There are over 14.5 billion pornography videos viewed by 7-17 year olds in the United States every year. Our young people represent one of the largest pornography viewing demographics in the world.
Parents are unaware or in denial about their own young person's exposure. We know that 93% of all boys and 68% of all girls will see this content before they leave high school. Even if your child beats those odds, most of their peers will have viewed this content. Teen culture is saturated with pornography's ideas and standards.
The conversation has been very awkward for parents and therefore mostly ignored. This is not "dad's Playboy." Online pornography is dangerous for young people of all genders.
Challenges for Boys
Estimate of 14 - 17 year old boy's consumption of pornography videos rangeas high as 50 videos per week. Viewing pornography in that large of a volume, at that early an age, can have immediate and long lasting effects on the brain development. This can manifest itself in shame, fear, and anxiety. In extreme doses, it can contribute to anger, aggression, depression, lack of interest in other people, loneliness, objectification and even assault.
Boys as young as 7 years old have reported viewing pornography. In the United States, the average age of first exposure to pornography is 11 years old.
The real challenge for boys is that they view this content regularly and believe it to be real. We do not provide our boys an alternative message to the content they view, and instead allow them to gain their sexual education from online pornography. This can rob a young person of his own individual interests, and may increase any resentment, anger, frustration or loneliness that he may already be experiencing.
Challenges for Girls
Girls may view this content with a natural curiosity in an effort to gain 'maturity.' They can be negatively affected emotionally by comparing themselves to porn stars, or trying to live up to that image.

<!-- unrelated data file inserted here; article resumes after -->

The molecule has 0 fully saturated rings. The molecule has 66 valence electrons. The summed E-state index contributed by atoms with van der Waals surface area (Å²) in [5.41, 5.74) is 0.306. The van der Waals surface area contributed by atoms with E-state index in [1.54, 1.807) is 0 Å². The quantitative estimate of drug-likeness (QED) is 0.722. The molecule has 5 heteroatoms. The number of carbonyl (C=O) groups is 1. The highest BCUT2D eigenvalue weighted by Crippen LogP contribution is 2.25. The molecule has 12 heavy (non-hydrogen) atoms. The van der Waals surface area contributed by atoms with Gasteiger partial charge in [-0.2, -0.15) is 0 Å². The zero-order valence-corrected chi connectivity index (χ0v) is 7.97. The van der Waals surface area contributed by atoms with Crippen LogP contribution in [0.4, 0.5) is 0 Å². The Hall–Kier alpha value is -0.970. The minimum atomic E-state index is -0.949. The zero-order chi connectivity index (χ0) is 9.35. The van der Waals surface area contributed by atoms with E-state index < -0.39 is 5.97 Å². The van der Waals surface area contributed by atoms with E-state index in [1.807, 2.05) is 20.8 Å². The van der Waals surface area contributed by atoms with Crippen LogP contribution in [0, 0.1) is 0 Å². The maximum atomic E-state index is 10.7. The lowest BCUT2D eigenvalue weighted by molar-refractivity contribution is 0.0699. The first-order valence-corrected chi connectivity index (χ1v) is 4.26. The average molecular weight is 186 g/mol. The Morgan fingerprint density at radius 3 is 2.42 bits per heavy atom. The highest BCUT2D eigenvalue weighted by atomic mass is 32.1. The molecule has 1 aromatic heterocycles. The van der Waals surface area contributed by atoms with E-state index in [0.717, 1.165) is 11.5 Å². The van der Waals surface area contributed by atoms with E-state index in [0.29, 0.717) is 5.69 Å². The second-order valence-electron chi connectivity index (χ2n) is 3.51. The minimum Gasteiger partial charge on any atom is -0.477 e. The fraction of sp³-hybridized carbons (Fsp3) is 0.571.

Girls may watch pornography to try to understand what a partner 'wants', and by doing so give up her own individual ideas of sexuality. Girls endure body shaming, slut shaming, prude shaming and sex shaming as early as 11 years old; either is a tough way to be depicted on social media. The idea of "sexuality as currency" is not healthy for our young girls.
Another challenge for girls, is that aggressive, 'porn-sex' soaked boys, can see girls as sex objects, and girls can face an accelerated idea of what any initial physical contact should or could be like for them. This can include sexual violence at the hands of a partner.
The Third Talk™ is here to provide parents with information and language to initiate pornography prevention conversations with their kids. We share how to keep that conversation going through adolescence.
We've witnessed legal, political, legislative, technical and religion-based campaigns fail to curb this contents’ availability to our young people.
It is communication between parents and young people that will meet this challenge. We take a direct and purposeful approach. We do not shame, blame, or use colorful language. We talk about the world our kids live in, not the world we wished they live in. Grown-ups created this environment and grown-ups need to change it.